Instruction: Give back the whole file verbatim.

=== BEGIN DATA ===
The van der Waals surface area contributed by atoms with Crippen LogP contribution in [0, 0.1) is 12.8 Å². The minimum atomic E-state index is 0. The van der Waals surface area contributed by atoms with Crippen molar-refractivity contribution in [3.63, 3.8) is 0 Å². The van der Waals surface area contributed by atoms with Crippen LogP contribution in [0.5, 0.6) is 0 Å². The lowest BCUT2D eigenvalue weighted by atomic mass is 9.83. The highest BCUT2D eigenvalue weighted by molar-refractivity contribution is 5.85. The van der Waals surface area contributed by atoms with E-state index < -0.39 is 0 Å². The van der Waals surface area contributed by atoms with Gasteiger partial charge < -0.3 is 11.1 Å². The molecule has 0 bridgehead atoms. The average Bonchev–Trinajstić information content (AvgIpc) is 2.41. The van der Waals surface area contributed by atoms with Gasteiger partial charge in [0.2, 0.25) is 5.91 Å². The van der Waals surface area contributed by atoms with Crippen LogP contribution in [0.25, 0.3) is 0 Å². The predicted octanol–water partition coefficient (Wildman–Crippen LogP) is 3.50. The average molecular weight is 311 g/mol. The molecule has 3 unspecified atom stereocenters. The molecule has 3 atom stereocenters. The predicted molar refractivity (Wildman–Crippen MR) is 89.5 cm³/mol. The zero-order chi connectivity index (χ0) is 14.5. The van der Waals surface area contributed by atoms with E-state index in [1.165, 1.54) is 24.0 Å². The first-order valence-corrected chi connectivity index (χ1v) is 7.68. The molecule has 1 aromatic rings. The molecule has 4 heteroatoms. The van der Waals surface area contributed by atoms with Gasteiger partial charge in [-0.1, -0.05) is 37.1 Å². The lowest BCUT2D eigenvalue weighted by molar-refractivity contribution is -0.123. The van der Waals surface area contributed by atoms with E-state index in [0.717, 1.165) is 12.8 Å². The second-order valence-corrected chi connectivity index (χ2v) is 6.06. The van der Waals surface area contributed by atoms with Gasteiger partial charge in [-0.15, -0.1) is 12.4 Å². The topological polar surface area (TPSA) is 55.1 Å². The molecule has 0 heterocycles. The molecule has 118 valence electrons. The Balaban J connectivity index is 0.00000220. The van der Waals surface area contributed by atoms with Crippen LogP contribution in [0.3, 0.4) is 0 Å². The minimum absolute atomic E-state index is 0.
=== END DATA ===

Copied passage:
The van der Waals surface area contributed by atoms with Crippen LogP contribution in [0, 0.1) is 12.8 Å². The minimum atomic E-state index is 0. The van der Waals surface area contributed by atoms with Crippen molar-refractivity contribution in [3.63, 3.8) is 0 Å². The van der Waals surface area contributed by atoms with Crippen LogP contribution in [0.5, 0.6) is 0 Å². The lowest BCUT2D eigenvalue weighted by atomic mass is 9.83. The highest BCUT2D eigenvalue weighted by molar-refractivity contribution is 5.85. The van der Waals surface area contributed by atoms with E-state index < -0.39 is 0 Å². The van der Waals surface area contributed by atoms with Gasteiger partial charge < -0.3 is 11.1 Å². The molecule has 0 bridgehead atoms. The average Bonchev–Trinajstić information content (AvgIpc) is 2.41. The van der Waals surface area contributed by atoms with Gasteiger partial charge in [0.2, 0.25) is 5.91 Å². The van der Waals surface area contributed by atoms with Crippen LogP contribution in [0.25, 0.3) is 0 Å². The predicted octanol–water partition coefficient (Wildman–Crippen LogP) is 3.50. The average molecular weight is 311 g/mol. The molecule has 3 unspecified atom stereocenters. The molecule has 3 atom stereocenters. The predicted molar refractivity (Wildman–Crippen MR) is 89.5 cm³/mol. The zero-order chi connectivity index (χ0) is 14.5. The van der Waals surface area contributed by atoms with E-state index in [1.165, 1.54) is 24.0 Å². The first-order valence-corrected chi connectivity index (χ1v) is 7.68. The molecule has 1 aromatic rings. The molecule has 4 heteroatoms. The van der Waals surface area contributed by atoms with Gasteiger partial charge in [-0.1, -0.05) is 37.1 Å². The lowest BCUT2D eigenvalue weighted by molar-refractivity contribution is -0.123. The van der Waals surface area contributed by atoms with E-state index in [0.717, 1.165) is 12.8 Å². The second-order valence-corrected chi connectivity index (χ2v) is 6.06. The van der Waals surface area contributed by atoms with Gasteiger partial charge in [-0.15, -0.1) is 12.4 Å². The topological polar surface area (TPSA) is 55.1 Å². The molecule has 0 heterocycles. The molecule has 118 valence electrons. The Balaban J connectivity index is 0.00000220. The van der Waals surface area contributed by atoms with Crippen LogP contribution in [0.3, 0.4) is 0 Å². The minimum absolute atomic E-state index is 0.